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sustainable definitions..

by on September 1, 2009

there are many, but these seem close to best..

William McDonough, FAIA—whose Hanover Principles, written with Michael Braungart, started the ball rolling on a (lengthy) description of what sustainable design might mean—offered a more terse version at the 2006 AIA National Convention. His firm, he said, strives to create a “delightfully diverse, healthy, and just world, with clean air, water, soil, and power—economically, equitably, ecologically, and elegantly enjoyed.”

To get something closer to an “AIA definition,” we turn to Joseph Demkin, AIA, who is currently bringing together the 14th edition ofThe Architect’s Handbook of Professional Practice and offers two definitions being considered for that book’s glossary.

Sustainability: the concept of meeting present needs without compromising the ability of future generations to meet their own needs.

Sustainable design: design that seeks to avoid depletion of energy, water, and raw material resources; prevent environmental degradation caused by facility and infrastructure development over their life cycle; and create environments that are livable, comfortable, and safe and that promote productivity.

  1. marcbernard permalink

    Sustainability is the capacity of a society to respond to change.

  2. RE: “the capacity to respond to change”

    In addition: the capacity to distinguish between a time for societal adaptation and a time for societal transformation.

  3. John Rainbird permalink

    Sustainability is the capacity of our species to operate within the natural limits of the planet.

  4. People are not speaking out loudly and clearly about the colossal threat that is posed to humanity by the skyrocketing growth of human population numbers on Earth.

    Despite the unfortunate, inhumane ways a “ONE CHILD PER FAMILY” policy was implemented in China, the policy could be vital for the future of humankind and life as we know it in our planetary home. The immediate, free, universal and compassionate implementation of a voluntary “one child per family” policy could decisively limit adverse, human-driven impacts on Earth’s body and its environs, and do so more powerfully than any other conceivable human intervention.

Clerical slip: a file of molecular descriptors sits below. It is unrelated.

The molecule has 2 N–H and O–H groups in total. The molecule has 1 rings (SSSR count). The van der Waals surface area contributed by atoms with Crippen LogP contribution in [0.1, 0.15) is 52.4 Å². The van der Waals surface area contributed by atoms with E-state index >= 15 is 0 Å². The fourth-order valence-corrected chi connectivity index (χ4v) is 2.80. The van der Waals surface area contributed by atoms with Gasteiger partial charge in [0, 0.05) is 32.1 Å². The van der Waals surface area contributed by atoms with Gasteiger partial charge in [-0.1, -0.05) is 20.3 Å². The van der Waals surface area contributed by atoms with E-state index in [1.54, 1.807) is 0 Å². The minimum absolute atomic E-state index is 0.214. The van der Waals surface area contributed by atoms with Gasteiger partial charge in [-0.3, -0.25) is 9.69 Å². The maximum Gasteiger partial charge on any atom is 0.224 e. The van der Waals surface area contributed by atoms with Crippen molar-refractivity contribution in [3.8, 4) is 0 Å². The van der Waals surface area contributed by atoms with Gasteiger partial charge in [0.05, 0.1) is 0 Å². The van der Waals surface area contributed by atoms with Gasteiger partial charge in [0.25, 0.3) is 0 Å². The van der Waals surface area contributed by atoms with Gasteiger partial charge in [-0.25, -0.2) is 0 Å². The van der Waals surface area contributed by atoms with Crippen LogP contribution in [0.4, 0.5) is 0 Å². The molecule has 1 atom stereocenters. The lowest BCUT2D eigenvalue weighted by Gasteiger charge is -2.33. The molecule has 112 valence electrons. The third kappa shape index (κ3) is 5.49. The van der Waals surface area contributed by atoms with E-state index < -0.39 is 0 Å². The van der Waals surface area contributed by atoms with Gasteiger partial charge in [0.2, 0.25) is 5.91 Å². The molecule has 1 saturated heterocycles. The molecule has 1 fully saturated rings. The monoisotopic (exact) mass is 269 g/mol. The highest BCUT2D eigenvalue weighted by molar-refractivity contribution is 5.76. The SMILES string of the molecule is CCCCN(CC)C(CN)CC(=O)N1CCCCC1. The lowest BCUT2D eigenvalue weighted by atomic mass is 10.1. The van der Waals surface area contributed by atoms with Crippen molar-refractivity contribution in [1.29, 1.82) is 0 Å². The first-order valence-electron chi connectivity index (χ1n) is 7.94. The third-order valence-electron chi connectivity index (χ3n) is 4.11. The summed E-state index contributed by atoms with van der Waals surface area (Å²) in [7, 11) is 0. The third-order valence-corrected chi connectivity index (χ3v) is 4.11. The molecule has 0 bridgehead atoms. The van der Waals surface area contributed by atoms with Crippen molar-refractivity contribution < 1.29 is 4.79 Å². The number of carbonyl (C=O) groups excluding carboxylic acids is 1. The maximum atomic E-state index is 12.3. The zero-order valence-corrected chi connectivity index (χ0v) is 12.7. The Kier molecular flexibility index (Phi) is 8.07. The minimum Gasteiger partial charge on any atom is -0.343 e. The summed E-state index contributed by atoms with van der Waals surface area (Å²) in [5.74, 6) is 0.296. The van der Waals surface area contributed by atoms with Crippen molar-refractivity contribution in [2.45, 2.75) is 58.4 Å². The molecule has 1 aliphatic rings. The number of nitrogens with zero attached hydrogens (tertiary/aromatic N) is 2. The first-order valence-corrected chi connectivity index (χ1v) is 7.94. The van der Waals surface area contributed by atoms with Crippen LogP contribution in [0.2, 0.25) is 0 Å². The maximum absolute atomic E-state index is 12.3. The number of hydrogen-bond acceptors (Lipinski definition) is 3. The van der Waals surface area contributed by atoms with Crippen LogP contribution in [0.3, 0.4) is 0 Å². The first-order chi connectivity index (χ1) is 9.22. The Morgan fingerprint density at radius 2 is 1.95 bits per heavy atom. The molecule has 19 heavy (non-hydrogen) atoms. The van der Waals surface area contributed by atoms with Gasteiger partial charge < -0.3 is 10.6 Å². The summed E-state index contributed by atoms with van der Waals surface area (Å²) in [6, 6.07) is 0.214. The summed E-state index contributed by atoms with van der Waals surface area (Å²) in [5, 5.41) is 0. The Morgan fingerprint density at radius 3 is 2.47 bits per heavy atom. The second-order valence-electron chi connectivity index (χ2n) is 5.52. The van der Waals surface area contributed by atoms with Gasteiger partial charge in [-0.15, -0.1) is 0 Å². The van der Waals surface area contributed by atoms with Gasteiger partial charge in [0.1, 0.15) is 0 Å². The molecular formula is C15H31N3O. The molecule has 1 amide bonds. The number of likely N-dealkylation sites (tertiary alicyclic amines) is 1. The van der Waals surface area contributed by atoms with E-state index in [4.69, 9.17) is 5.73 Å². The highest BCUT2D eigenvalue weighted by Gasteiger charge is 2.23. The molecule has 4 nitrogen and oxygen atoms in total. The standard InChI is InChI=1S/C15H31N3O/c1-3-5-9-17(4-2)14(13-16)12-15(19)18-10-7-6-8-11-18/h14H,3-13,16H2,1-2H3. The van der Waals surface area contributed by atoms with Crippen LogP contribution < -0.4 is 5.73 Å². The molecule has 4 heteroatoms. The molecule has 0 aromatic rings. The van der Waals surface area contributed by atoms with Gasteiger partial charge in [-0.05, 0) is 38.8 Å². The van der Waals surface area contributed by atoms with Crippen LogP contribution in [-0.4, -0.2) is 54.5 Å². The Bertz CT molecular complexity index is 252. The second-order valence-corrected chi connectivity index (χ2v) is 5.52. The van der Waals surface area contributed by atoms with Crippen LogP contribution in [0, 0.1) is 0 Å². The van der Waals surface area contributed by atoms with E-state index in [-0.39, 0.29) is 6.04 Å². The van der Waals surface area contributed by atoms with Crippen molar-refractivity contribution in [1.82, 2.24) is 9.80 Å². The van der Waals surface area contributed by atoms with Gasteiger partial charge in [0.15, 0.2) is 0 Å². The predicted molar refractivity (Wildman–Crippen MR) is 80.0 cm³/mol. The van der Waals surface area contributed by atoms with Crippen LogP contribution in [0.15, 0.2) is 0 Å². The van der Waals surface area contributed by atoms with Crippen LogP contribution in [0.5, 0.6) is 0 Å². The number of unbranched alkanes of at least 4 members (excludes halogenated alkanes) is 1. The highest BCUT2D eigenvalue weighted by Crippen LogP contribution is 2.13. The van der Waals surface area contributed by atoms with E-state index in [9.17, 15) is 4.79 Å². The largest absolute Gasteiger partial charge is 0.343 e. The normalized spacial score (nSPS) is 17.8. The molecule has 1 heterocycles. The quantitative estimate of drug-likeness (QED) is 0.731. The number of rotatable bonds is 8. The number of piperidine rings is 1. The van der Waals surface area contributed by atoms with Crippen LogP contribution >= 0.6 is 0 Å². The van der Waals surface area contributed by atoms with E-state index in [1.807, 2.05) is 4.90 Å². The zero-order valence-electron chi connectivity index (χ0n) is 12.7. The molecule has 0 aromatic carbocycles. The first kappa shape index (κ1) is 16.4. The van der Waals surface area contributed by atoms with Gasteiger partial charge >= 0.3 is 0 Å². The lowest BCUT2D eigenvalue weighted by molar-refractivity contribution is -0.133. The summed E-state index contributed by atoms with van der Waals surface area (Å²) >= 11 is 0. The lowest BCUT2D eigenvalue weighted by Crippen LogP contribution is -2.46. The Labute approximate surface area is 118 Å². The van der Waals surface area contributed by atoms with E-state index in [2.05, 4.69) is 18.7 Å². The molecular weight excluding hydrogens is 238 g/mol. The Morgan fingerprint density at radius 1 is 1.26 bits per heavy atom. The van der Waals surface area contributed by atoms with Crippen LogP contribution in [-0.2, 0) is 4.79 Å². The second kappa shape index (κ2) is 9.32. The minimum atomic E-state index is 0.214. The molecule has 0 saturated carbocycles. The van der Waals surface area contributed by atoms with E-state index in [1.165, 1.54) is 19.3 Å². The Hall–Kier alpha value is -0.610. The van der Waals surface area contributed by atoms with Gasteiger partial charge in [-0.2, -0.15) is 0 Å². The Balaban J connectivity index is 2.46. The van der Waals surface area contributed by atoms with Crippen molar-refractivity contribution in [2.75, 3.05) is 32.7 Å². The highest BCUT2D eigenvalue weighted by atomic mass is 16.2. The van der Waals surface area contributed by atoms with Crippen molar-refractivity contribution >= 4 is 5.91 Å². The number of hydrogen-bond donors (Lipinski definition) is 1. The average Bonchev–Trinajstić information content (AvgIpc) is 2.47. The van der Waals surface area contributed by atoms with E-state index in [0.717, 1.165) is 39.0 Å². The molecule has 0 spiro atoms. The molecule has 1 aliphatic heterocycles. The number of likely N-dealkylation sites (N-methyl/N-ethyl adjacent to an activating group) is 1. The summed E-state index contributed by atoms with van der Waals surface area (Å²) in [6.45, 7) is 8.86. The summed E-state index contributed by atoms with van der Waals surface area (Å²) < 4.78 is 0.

Given the already visible, converging global threats to human wellbeing and environmental health that are presented to the family of humanity in our time, the humane implementation of one child per family could be an indispensible centerpiece of a set of adequately designed, actionable programs that serve to actually rescue a good enough future for the children and coming generations.

    If a root cause of the global threats on humanity’s horizon now is the unbridled growth of absolute global human population numbers, our willful denial of this primary cause could make it extremely difficult, if not impossible, for the children to reasonably address and sensibly overcome these threats. Then the children are likely being directed down a “primrose path” to confront some unimaginable kind of ecological wreckage, the likes of which only Ozymandias has seen. The children will not understand why the catastrophe is occurring. Because their elders refused to acknowledge the best available scientific evidence of human population dynamics and, therewith, adequately “diagnose” the distinctly human-induced global predicament all of us face now, the children will not know what hit them, why it is happening, and what is required of them so as not to commit the same mistakes made by the elders.

    This is only a guess but please note the likelihood that history will not be kind to the woefully inadequate leaders in my not-so-great generation of arrogant, extremely foolish and avaricious elders.

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